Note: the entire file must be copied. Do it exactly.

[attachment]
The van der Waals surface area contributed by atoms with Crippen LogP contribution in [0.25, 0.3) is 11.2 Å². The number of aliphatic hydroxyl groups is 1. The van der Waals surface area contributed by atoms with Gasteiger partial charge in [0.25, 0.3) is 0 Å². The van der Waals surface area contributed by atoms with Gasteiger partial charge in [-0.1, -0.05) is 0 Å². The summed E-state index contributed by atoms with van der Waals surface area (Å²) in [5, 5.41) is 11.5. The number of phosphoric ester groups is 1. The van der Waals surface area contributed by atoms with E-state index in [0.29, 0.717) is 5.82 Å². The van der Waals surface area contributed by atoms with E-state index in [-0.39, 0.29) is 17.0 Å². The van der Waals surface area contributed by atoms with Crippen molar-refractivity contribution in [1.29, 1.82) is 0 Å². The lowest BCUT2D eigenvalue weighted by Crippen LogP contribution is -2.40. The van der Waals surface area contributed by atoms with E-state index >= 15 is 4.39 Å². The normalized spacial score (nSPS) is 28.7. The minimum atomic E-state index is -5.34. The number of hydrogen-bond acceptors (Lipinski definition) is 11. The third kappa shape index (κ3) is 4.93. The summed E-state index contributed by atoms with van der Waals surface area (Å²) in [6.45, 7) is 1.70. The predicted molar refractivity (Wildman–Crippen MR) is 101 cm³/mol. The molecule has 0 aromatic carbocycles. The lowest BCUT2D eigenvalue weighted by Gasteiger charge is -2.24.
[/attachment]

The van der Waals surface area contributed by atoms with Crippen LogP contribution in [0.25, 0.3) is 11.2 Å². The number of aliphatic hydroxyl groups is 1. The van der Waals surface area contributed by atoms with Gasteiger partial charge in [0.25, 0.3) is 0 Å². The van der Waals surface area contributed by atoms with Gasteiger partial charge in [-0.1, -0.05) is 0 Å². The summed E-state index contributed by atoms with van der Waals surface area (Å²) in [5, 5.41) is 11.5. The number of phosphoric ester groups is 1. The van der Waals surface area contributed by atoms with E-state index in [0.29, 0.717) is 5.82 Å². The van der Waals surface area contributed by atoms with E-state index in [-0.39, 0.29) is 17.0 Å². The van der Waals surface area contributed by atoms with Crippen molar-refractivity contribution in [1.29, 1.82) is 0 Å². The lowest BCUT2D eigenvalue weighted by Crippen LogP contribution is -2.40. The van der Waals surface area contributed by atoms with E-state index >= 15 is 4.39 Å². The normalized spacial score (nSPS) is 28.7. The minimum atomic E-state index is -5.34. The number of hydrogen-bond acceptors (Lipinski definition) is 11. The third kappa shape index (κ3) is 4.93. The summed E-state index contributed by atoms with van der Waals surface area (Å²) in [6.45, 7) is 1.70. The predicted molar refractivity (Wildman–Crippen MR) is 101 cm³/mol. The molecule has 0 aromatic carbocycles. The lowest BCUT2D eigenvalue weighted by Gasteiger charge is -2.24.